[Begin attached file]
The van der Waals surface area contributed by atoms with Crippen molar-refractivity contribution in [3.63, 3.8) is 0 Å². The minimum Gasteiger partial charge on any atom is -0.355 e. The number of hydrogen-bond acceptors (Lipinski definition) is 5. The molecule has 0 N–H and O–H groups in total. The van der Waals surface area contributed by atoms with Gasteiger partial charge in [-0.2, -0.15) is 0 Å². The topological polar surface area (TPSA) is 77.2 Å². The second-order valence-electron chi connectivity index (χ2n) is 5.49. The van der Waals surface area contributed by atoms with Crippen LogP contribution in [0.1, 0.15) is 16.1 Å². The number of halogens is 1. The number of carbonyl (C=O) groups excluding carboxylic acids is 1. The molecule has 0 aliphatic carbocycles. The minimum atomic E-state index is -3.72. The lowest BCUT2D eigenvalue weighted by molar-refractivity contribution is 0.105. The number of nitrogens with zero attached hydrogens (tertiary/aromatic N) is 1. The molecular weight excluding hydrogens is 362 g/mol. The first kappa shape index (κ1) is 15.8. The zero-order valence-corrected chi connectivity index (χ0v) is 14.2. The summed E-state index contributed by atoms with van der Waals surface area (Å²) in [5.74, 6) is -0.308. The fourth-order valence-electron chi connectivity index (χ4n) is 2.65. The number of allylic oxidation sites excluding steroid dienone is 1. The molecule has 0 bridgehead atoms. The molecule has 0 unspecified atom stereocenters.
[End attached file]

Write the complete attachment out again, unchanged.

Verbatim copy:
The van der Waals surface area contributed by atoms with Crippen molar-refractivity contribution in [3.63, 3.8) is 0 Å². The minimum Gasteiger partial charge on any atom is -0.355 e. The number of hydrogen-bond acceptors (Lipinski definition) is 5. The molecule has 0 N–H and O–H groups in total. The van der Waals surface area contributed by atoms with Gasteiger partial charge in [-0.2, -0.15) is 0 Å². The topological polar surface area (TPSA) is 77.2 Å². The second-order valence-electron chi connectivity index (χ2n) is 5.49. The van der Waals surface area contributed by atoms with Crippen LogP contribution in [0.1, 0.15) is 16.1 Å². The number of halogens is 1. The number of carbonyl (C=O) groups excluding carboxylic acids is 1. The molecule has 0 aliphatic carbocycles. The minimum atomic E-state index is -3.72. The lowest BCUT2D eigenvalue weighted by molar-refractivity contribution is 0.105. The number of nitrogens with zero attached hydrogens (tertiary/aromatic N) is 1. The molecular weight excluding hydrogens is 362 g/mol. The first kappa shape index (κ1) is 15.8. The zero-order valence-corrected chi connectivity index (χ0v) is 14.2. The summed E-state index contributed by atoms with van der Waals surface area (Å²) in [5.74, 6) is -0.308. The fourth-order valence-electron chi connectivity index (χ4n) is 2.65. The number of allylic oxidation sites excluding steroid dienone is 1. The molecule has 0 bridgehead atoms. The molecule has 0 unspecified atom stereocenters.